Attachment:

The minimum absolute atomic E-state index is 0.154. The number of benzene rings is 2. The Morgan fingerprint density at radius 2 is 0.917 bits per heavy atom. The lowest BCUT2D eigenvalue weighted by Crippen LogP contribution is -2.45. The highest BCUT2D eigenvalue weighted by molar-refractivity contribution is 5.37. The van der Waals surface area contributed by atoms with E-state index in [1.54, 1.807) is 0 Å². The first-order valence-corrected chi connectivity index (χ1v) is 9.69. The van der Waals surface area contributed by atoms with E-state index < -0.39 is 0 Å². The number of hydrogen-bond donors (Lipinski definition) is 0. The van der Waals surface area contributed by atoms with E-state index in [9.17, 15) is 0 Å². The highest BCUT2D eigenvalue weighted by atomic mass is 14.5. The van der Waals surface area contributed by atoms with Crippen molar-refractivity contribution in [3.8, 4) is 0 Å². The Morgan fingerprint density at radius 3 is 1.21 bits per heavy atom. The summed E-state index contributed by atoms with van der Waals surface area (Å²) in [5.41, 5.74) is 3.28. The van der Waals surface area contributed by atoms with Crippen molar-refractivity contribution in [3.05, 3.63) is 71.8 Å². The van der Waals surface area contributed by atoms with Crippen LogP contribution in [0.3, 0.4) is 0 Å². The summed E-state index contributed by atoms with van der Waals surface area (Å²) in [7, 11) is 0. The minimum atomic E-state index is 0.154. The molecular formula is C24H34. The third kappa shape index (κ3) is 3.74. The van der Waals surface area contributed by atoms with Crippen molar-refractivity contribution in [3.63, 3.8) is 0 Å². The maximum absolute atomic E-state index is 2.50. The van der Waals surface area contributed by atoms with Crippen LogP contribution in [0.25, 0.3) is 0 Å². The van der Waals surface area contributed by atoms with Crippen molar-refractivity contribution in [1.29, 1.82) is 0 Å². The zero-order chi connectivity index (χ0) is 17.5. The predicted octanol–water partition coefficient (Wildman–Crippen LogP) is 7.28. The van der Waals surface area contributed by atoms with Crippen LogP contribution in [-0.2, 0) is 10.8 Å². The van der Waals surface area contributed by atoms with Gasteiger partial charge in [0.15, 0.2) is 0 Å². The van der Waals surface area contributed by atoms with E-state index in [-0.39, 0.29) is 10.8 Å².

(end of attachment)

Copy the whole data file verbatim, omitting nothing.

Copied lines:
The minimum absolute atomic E-state index is 0.154. The number of benzene rings is 2. The Morgan fingerprint density at radius 2 is 0.917 bits per heavy atom. The lowest BCUT2D eigenvalue weighted by Crippen LogP contribution is -2.45. The highest BCUT2D eigenvalue weighted by molar-refractivity contribution is 5.37. The van der Waals surface area contributed by atoms with E-state index in [1.54, 1.807) is 0 Å². The first-order valence-corrected chi connectivity index (χ1v) is 9.69. The van der Waals surface area contributed by atoms with E-state index < -0.39 is 0 Å². The number of hydrogen-bond donors (Lipinski definition) is 0. The van der Waals surface area contributed by atoms with E-state index in [9.17, 15) is 0 Å². The highest BCUT2D eigenvalue weighted by atomic mass is 14.5. The van der Waals surface area contributed by atoms with Crippen molar-refractivity contribution in [3.8, 4) is 0 Å². The Morgan fingerprint density at radius 3 is 1.21 bits per heavy atom. The summed E-state index contributed by atoms with van der Waals surface area (Å²) in [5.41, 5.74) is 3.28. The van der Waals surface area contributed by atoms with Crippen molar-refractivity contribution in [3.05, 3.63) is 71.8 Å². The van der Waals surface area contributed by atoms with Crippen LogP contribution in [0.3, 0.4) is 0 Å². The summed E-state index contributed by atoms with van der Waals surface area (Å²) in [7, 11) is 0. The minimum atomic E-state index is 0.154. The molecular formula is C24H34. The third kappa shape index (κ3) is 3.74. The van der Waals surface area contributed by atoms with Crippen molar-refractivity contribution in [3.63, 3.8) is 0 Å². The maximum absolute atomic E-state index is 2.50. The van der Waals surface area contributed by atoms with Crippen LogP contribution in [0.25, 0.3) is 0 Å². The van der Waals surface area contributed by atoms with Crippen molar-refractivity contribution in [1.29, 1.82) is 0 Å². The zero-order chi connectivity index (χ0) is 17.5. The predicted octanol–water partition coefficient (Wildman–Crippen LogP) is 7.28. The van der Waals surface area contributed by atoms with Crippen LogP contribution in [-0.2, 0) is 10.8 Å². The van der Waals surface area contributed by atoms with Gasteiger partial charge in [0.15, 0.2) is 0 Å². The van der Waals surface area contributed by atoms with E-state index in [-0.39, 0.29) is 10.8 Å².